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Essex Field Club
Essex Field Club
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no 1113963
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EFC Centre at Wat Tyler Country ParkWe are normally open to the public on Saturdays, Sundays and bank holidays 11am-4pm. We are also open on Wednesdays 10am-4pm.
Spring recording Record your Robin Record Common Frog Rana temporaria
Record Alexanders Smyrnium olusatrum Record Tawny Mining Bee Andrena fulva
Record Dark-edged Bee Fly Bombylius major
Record Spring Flower Bee Anthophora plumipes
Record cuckoo bee Melecta albifrons

Geology Site Account

Wyldingtree sarsen stones, NORTH WEALD BASSET , Epping Forest District, TL51020594, Potential Local Geological Site

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Site name: Wyldingtree sarsen stones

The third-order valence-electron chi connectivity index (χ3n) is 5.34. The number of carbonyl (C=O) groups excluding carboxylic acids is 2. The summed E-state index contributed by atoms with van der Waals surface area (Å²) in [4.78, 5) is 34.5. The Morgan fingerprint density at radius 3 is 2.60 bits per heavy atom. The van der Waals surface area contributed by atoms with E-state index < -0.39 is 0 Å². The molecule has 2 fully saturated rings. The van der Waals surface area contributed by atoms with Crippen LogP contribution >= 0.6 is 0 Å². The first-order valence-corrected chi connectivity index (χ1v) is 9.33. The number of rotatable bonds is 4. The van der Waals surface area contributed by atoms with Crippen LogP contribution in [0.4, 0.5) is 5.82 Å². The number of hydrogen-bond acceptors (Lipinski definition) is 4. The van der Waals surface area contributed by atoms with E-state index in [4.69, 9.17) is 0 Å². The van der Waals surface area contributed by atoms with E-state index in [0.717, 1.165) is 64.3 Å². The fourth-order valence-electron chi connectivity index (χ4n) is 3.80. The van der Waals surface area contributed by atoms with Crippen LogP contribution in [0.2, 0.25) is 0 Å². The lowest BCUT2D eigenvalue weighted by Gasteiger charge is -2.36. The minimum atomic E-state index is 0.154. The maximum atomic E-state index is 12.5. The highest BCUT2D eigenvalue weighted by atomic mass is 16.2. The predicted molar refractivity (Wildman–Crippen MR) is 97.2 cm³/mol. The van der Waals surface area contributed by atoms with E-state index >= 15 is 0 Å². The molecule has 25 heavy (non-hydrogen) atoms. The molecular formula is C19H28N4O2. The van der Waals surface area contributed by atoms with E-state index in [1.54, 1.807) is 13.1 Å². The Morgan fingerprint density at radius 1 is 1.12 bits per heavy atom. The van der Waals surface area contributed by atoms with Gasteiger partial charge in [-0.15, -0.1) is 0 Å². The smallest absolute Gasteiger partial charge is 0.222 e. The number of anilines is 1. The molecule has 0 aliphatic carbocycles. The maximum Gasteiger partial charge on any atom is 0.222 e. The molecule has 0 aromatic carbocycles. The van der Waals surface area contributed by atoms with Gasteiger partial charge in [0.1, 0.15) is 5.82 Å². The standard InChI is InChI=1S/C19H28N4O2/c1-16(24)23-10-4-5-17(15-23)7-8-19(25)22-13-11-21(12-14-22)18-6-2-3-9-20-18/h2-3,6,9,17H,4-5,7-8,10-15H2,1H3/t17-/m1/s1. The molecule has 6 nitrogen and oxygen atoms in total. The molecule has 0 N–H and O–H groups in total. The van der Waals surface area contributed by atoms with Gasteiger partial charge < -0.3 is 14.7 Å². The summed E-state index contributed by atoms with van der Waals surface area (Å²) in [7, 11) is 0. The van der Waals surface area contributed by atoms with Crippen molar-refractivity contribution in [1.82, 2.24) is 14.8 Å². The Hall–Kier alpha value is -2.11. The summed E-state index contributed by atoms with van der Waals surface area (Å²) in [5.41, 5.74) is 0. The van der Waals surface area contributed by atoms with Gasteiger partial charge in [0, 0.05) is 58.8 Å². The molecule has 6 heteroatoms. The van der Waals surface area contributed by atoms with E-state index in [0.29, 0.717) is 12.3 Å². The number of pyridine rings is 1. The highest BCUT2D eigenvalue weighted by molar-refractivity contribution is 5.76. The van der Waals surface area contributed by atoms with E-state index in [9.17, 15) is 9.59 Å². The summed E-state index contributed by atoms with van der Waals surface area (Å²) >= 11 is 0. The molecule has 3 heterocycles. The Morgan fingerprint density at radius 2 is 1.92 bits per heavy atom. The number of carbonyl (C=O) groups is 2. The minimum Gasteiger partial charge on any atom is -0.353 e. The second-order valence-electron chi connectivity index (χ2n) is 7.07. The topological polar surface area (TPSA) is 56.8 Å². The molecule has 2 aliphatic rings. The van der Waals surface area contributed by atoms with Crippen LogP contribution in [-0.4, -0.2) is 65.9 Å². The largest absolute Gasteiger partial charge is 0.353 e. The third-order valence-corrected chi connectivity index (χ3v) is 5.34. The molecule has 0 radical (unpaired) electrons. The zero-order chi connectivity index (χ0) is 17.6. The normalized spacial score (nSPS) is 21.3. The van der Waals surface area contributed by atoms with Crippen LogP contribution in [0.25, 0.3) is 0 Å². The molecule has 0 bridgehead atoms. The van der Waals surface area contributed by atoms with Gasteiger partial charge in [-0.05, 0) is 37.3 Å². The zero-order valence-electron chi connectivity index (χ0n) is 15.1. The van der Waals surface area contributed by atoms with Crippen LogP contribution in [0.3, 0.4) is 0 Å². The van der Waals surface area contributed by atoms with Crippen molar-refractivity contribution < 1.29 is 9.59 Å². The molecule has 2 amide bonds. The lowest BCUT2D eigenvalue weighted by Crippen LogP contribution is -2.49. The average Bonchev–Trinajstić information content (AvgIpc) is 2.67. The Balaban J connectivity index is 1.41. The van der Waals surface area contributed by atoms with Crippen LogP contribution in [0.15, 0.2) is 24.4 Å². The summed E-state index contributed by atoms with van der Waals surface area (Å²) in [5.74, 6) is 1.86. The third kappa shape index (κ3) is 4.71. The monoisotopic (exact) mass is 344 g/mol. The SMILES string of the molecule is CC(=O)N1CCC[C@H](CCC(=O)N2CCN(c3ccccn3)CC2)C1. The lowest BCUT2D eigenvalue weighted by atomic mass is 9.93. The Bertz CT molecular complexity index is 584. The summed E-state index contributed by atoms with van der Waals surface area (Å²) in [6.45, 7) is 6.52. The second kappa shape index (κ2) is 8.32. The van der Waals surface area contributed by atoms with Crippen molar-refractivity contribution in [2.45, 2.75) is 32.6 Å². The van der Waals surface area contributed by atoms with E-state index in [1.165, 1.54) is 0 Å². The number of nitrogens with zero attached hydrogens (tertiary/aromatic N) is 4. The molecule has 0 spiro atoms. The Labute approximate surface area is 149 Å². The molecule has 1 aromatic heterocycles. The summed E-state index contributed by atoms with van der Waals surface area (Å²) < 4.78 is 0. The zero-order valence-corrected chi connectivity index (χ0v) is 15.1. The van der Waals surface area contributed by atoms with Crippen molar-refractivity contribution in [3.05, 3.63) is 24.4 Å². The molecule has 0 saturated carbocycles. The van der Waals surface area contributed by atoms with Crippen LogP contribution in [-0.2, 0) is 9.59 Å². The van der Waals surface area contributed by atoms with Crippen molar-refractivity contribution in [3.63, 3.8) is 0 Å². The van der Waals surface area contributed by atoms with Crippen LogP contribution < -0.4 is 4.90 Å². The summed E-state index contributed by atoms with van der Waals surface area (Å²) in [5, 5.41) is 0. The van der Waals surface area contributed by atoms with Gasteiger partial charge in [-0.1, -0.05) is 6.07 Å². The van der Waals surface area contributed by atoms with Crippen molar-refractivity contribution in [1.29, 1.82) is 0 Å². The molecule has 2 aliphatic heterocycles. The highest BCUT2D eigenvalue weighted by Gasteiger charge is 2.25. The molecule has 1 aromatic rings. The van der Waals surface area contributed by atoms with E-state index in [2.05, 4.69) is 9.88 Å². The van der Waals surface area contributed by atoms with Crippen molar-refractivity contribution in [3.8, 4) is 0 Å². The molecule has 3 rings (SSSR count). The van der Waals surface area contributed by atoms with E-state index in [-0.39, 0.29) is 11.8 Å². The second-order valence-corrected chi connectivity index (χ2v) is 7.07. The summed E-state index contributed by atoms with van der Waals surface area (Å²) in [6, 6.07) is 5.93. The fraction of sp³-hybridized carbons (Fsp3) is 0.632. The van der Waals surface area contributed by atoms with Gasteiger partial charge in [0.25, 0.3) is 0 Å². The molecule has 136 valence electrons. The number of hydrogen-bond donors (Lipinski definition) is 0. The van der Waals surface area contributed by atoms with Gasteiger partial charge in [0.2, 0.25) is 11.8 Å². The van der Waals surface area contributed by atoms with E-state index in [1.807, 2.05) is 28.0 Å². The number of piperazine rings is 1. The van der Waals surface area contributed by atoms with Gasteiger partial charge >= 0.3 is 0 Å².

Grid reference: TL 5102 0594

Brief description of site:

At Wyldingtree farmhouse are three sarsen stones (the largest 120cm x 60cm x 40cm) and a puddingstone (80cm x 70cm) on the roadside by the entrance. A fourth and much larger sarsen stone (180cm x 120cm x 45cm) is situated just inside the private garden.



Sarsens are extremely hard boulders of sandstone formed around 55 million years ago when the climate of Britain was hot and a layer of sand beneath the surface of the ground became cemented with quartz. They are thus very resistant to erosion and have survived the rigours of the Ice Age. They originated on the chalk downland north and west of Essex and were carried here by rivers and glaciers. After retreat of the ice they became concentrated in river valleys.

The formation of silcretes (which includes sarsens and puddingstones) has been the subject of recent scientific debate. Research has compared the conditions under which sarsens and puddingstones may have been formed with the present day climate in the Kalahari Desert and parts of Australia.


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Reference: Salter 1914, Lucy 2003a

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